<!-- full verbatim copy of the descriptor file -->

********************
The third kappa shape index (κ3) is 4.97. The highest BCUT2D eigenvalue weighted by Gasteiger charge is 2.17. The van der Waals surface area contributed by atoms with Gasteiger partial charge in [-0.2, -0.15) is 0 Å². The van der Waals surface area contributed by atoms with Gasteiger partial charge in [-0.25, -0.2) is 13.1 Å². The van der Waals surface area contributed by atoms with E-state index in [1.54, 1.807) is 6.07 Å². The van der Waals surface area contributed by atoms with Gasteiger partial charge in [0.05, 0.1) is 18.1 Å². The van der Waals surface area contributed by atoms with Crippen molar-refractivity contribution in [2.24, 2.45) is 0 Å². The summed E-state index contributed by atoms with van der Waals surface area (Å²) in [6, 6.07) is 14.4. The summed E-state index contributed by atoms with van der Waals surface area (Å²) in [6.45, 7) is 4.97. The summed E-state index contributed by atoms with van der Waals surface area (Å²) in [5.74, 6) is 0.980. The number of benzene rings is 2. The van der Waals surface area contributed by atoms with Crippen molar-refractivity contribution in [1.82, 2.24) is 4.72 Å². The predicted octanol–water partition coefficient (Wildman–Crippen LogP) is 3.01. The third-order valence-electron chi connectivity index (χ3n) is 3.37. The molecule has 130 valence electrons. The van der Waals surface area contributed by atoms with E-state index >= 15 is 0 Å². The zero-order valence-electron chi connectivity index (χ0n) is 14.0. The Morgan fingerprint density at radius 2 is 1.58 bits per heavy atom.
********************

The third kappa shape index (κ3) is 4.97. The highest BCUT2D eigenvalue weighted by Gasteiger charge is 2.17. The van der Waals surface area contributed by atoms with Gasteiger partial charge in [-0.2, -0.15) is 0 Å². The van der Waals surface area contributed by atoms with Gasteiger partial charge in [-0.25, -0.2) is 13.1 Å². The van der Waals surface area contributed by atoms with E-state index in [1.54, 1.807) is 6.07 Å². The van der Waals surface area contributed by atoms with Gasteiger partial charge in [0.05, 0.1) is 18.1 Å². The van der Waals surface area contributed by atoms with Crippen molar-refractivity contribution in [2.24, 2.45) is 0 Å². The summed E-state index contributed by atoms with van der Waals surface area (Å²) in [6, 6.07) is 14.4. The summed E-state index contributed by atoms with van der Waals surface area (Å²) in [6.45, 7) is 4.97. The summed E-state index contributed by atoms with van der Waals surface area (Å²) in [5.74, 6) is 0.980. The number of benzene rings is 2. The van der Waals surface area contributed by atoms with Crippen molar-refractivity contribution in [1.82, 2.24) is 4.72 Å². The predicted octanol–water partition coefficient (Wildman–Crippen LogP) is 3.01. The third-order valence-electron chi connectivity index (χ3n) is 3.37. The molecule has 130 valence electrons. The van der Waals surface area contributed by atoms with E-state index >= 15 is 0 Å². The zero-order valence-electron chi connectivity index (χ0n) is 14.0. The Morgan fingerprint density at radius 2 is 1.58 bits per heavy atom.